08 June 2020

Regulation of regulators

A new method of treating type I diabetes has been confirmed

Svetlana Maslova, Hi-tech+

Insulin production is controlled by the islet cells of the pancreas. Failures in the work of regulatory T cells of our body (Treg) can lead to the fact that effector T cells will perceive beta cells as a threat and begin to destroy them. When a large number of islet cells are damaged, the pancreas can no longer regulate blood glucose levels, which leads to the development of type I diabetes mellitus. A new approach in treatment is aimed at blocking this process.

Interest in the use of Treg cells as cell therapy to prevent the development of autoimmune diseases is growing. In a new paper published in the journal Science Translational Medicine (Honaker et al., Gene editing to induce FOXP3 expression in human CD4+ T cells leads to a stable regulatory phenotype and function), scientists from Seattle corrected the defects of Treg cells so that they could function on a par with healthy ones.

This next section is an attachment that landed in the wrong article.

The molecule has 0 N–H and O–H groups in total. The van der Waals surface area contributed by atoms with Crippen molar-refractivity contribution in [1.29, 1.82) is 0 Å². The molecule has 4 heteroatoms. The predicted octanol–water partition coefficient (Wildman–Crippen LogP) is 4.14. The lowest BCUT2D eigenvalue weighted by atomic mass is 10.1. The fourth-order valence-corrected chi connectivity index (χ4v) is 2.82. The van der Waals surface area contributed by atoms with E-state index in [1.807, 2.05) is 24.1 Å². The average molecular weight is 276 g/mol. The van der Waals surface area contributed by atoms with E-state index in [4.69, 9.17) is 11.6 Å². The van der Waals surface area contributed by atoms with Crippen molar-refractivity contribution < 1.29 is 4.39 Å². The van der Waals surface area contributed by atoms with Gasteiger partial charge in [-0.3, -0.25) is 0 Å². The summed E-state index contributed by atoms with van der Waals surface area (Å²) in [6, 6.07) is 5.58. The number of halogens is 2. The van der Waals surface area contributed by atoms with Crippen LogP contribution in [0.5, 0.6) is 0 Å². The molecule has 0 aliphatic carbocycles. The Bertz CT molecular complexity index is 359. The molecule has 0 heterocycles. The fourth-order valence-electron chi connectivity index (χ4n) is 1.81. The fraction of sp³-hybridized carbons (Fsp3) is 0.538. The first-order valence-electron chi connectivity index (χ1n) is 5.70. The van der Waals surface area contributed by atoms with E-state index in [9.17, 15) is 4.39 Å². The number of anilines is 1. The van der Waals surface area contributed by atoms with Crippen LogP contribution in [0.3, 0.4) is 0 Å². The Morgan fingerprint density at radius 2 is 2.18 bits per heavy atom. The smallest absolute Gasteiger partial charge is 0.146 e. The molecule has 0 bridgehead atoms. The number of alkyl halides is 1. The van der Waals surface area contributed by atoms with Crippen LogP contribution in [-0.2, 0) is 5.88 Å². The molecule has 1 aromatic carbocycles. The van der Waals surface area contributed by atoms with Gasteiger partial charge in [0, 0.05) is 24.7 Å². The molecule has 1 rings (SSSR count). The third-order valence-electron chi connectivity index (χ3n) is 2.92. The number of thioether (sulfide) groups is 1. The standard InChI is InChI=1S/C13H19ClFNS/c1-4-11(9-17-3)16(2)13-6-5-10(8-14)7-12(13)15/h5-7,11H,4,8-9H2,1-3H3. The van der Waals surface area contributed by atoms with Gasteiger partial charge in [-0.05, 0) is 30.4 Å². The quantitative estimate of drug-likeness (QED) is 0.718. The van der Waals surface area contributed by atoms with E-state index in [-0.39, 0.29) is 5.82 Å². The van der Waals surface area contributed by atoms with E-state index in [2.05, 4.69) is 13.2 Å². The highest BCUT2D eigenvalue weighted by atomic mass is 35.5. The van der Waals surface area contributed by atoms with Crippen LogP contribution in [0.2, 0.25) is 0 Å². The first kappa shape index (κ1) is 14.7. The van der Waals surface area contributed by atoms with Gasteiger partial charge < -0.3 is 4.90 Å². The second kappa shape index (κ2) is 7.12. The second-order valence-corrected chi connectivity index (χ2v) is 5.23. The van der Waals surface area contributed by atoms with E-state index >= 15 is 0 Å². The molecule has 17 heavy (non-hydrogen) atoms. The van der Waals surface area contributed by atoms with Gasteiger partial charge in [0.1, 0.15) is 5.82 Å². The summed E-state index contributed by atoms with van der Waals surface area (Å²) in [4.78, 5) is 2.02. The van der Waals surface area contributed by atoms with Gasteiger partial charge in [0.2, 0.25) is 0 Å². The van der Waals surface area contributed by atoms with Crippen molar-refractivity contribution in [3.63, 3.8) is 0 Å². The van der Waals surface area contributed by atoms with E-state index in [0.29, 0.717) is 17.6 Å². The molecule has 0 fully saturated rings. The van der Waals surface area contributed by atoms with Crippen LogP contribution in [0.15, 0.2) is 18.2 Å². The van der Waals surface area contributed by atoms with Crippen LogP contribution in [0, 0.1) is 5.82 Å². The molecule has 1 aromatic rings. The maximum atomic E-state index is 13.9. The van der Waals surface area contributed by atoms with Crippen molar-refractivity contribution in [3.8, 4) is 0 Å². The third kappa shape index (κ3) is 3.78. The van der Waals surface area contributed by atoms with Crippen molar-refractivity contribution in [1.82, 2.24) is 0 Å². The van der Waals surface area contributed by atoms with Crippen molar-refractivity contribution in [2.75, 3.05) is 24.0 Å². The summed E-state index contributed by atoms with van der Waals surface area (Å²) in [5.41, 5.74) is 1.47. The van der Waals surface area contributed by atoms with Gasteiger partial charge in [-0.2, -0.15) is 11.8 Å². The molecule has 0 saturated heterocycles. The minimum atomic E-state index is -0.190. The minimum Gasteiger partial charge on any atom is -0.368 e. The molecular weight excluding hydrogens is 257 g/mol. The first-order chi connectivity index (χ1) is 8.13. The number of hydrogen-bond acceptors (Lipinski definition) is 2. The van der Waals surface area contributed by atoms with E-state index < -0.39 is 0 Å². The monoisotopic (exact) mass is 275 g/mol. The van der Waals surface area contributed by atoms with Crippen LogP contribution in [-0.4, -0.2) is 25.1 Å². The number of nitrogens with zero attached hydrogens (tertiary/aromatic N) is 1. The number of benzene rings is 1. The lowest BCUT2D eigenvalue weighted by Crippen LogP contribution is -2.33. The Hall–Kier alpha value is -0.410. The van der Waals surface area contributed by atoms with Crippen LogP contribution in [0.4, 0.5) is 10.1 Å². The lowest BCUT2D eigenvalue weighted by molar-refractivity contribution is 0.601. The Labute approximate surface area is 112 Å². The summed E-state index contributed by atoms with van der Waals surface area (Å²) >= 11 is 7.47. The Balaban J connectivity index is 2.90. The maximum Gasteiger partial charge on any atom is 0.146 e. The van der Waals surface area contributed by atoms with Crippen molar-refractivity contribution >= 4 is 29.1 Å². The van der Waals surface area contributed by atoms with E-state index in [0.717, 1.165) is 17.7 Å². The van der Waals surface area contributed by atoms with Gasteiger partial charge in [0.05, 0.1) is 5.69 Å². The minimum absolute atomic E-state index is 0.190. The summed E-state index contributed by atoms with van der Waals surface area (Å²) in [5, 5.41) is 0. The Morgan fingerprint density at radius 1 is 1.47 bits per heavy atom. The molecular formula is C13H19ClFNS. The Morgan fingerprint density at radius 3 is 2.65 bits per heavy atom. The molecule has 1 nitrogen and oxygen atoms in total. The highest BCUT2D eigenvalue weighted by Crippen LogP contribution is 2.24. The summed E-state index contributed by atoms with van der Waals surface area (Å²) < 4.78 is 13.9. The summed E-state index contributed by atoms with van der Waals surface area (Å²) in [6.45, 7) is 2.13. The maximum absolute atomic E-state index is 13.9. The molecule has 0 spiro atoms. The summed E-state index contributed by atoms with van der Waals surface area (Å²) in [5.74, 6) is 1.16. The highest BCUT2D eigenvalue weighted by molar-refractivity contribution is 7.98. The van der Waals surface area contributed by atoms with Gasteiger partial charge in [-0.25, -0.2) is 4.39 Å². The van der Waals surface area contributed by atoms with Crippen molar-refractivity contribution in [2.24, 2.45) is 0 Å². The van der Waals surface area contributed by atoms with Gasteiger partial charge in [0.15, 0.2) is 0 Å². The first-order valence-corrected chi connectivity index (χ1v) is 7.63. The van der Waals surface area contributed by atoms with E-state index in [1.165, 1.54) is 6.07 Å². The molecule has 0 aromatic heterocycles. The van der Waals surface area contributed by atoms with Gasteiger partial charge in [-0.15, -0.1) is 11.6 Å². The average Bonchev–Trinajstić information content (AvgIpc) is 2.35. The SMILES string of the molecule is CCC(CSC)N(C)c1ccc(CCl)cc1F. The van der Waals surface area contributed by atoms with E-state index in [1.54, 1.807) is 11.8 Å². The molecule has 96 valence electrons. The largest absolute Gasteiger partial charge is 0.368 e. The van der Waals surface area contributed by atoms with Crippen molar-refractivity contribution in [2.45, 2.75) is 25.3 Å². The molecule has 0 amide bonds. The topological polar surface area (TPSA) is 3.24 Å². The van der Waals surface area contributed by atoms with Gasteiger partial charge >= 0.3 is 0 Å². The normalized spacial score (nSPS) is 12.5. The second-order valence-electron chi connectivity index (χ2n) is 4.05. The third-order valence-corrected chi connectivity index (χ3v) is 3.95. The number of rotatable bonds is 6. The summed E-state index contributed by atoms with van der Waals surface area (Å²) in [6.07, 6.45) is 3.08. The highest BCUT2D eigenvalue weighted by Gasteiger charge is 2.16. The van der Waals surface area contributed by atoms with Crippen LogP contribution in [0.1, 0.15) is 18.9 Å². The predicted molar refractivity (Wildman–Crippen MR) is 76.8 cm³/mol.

The strategy is aimed at increasing the expression of the FOXP3 gene, which is the main transcriptor factor of Treg cells. The experiments were carried out on human blood samples from which Treg was isolated. Testing on human tissue samples and mouse models showed the effectiveness of the modified cells.

"Our results showed that genetic modification aimed at ensuring stable expression of FOXP3 is sufficient to create functional Treg-like cells for therapy," said study co–author David Rawlings.

The treatment will consist in injecting edited Treg cells to a patient with diabetes, which will allow the pancreas to work properly, the authors explain. Potentially, the results of treatment should be long-term and eliminate the need for daily insulin intake.

Currently, the team is preparing to conduct the first stage of clinical trials.

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